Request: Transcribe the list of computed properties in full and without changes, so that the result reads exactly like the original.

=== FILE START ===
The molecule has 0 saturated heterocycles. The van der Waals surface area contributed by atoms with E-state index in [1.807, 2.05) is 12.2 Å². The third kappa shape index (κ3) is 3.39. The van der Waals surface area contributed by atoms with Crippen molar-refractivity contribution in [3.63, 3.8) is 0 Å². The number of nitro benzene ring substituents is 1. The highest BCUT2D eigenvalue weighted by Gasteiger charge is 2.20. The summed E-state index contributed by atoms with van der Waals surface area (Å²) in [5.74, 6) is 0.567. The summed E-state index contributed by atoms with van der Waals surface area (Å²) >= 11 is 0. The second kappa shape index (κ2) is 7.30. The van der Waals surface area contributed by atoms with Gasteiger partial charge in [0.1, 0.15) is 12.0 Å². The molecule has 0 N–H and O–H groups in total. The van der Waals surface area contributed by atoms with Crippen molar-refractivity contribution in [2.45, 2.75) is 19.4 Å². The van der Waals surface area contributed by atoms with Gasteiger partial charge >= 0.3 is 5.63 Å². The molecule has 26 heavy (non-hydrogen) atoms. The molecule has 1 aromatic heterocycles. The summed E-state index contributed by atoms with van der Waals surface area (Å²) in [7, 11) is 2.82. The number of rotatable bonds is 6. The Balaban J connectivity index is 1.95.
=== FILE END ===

The molecule has 0 saturated heterocycles. The van der Waals surface area contributed by atoms with E-state index in [1.807, 2.05) is 12.2 Å². The third kappa shape index (κ3) is 3.39. The van der Waals surface area contributed by atoms with Crippen molar-refractivity contribution in [3.63, 3.8) is 0 Å². The number of nitro benzene ring substituents is 1. The highest BCUT2D eigenvalue weighted by Gasteiger charge is 2.20. The summed E-state index contributed by atoms with van der Waals surface area (Å²) in [5.74, 6) is 0.567. The summed E-state index contributed by atoms with van der Waals surface area (Å²) >= 11 is 0. The second kappa shape index (κ2) is 7.30. The van der Waals surface area contributed by atoms with Gasteiger partial charge in [0.1, 0.15) is 12.0 Å². The molecule has 0 N–H and O–H groups in total. The van der Waals surface area contributed by atoms with Crippen molar-refractivity contribution in [2.45, 2.75) is 19.4 Å². The van der Waals surface area contributed by atoms with Gasteiger partial charge >= 0.3 is 5.63 Å². The molecule has 26 heavy (non-hydrogen) atoms. The molecule has 1 aromatic heterocycles. The summed E-state index contributed by atoms with van der Waals surface area (Å²) in [7, 11) is 2.82. The number of rotatable bonds is 6. The Balaban J connectivity index is 1.95.